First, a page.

Mr Bailey said the BoE was concerned about the number of people retiring early. He said: “We should expect this to put upward pressure on inflation in a way that would call for a higher level of interest rates to dampen demand.”
He added that the rise in activity of people aged 50 to 64 was “particularly striking” as chancellor Jeremy Hunt tries to get more people back into work.
Mr Bailey said the UK’s workforce had shrunk during the pandemic, with a decline of around 132,000 people.
His comments follow concerns by the Treasury that higher economic inactivity could be holding back the economy.
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In order to encourage more people back into work, Mr Hunt unveiled several measures in his Spring Budget; this included scrapping a cap on the amount that can be saved in a pension pot.
Mr Bailey said the measures introduced by Mr Hunt were “very welcome” and that they were “addressing the right things”.
In recent months the Bank of England has tried to get inflation under control by raising the interest rate. After the latest rise, it currently sits at over four percent, its highest since the 2008 financial crash.
Despite the Bank’s actions, inflation currently sits at 10.4 percent, over five times its target and the highest rate of inflation in the G7 group of major economies.
In a speech given at the London School of Economics, Mr Bailey said inflation had risen at such a high rate because of several factors including post-Brexit changes, the COVID-19 pandemic, and Russia’s invasion of Ukraine.
He said: “These shocks have affected the UK economy in different ways, but they have eroded the terms on which we trade with the outside world.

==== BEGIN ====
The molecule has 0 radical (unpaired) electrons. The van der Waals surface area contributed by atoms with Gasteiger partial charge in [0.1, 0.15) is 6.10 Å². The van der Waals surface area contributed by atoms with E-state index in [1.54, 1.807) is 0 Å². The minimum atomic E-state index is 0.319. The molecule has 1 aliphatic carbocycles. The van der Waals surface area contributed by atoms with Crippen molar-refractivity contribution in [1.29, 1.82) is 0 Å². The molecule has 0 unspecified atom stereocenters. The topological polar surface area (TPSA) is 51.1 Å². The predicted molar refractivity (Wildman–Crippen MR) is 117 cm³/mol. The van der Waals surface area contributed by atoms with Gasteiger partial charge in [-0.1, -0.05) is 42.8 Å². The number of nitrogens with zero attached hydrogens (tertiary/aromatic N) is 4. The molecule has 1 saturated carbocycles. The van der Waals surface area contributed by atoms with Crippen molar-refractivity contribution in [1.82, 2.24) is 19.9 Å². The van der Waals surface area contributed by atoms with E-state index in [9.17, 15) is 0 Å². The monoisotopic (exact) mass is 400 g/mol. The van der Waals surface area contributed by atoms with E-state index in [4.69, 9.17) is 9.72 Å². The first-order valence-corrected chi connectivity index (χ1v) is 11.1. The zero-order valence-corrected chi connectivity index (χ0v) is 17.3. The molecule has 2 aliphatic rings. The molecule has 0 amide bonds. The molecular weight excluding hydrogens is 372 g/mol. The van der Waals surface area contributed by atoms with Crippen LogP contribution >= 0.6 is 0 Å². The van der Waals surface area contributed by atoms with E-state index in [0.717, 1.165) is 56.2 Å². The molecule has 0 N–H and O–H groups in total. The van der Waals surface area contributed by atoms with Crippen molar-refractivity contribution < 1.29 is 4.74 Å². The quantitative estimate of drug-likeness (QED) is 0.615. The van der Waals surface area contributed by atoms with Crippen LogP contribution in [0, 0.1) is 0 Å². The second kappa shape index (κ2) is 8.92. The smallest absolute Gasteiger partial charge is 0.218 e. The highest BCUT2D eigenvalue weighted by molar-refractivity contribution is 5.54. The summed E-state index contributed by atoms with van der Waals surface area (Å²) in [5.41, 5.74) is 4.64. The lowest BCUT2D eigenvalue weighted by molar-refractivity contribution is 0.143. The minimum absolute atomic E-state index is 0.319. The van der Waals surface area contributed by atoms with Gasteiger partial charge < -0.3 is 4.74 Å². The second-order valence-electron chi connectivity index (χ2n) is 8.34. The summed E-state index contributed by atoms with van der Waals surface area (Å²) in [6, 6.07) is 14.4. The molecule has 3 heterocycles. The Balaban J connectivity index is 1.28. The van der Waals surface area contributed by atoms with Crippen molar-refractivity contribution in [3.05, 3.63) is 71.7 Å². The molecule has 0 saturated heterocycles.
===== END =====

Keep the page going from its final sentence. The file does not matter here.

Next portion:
“This has made us poorer as a country, manifesting itself in a rise in the prices we have to pay for the things we buy as consumers.”
During the speech, he added people retiring early was having an adverse impact on inflation.
He said: “The rise in economic inactivity is a change to the supply of labour, independent of demand, in particular by older workers. If those workers have accumulated enough savings to sustain a desired level of consumption much like the one they had before their early retirement, at least for a while, aggregate demand will not have fallen by as much as aggregate supply.”
He continued: “We should expect this to put upward pressure on inflation in a way that would call for a higher level of interest rates to dampen demand.”
As well as people retiring early, post-Brexit changes, the COVID-19 pandemic, and Russia’s invasion of Ukraine, another reason for the UK’s declining workforce is a condition brought about by the pandemic, long Covid.
It is believed close to two million people in the UK live with the condition, with thousands of patients unable to return to work due to their symptoms.
It adds to the list of factors which have influenced the size of the UK’s workforce.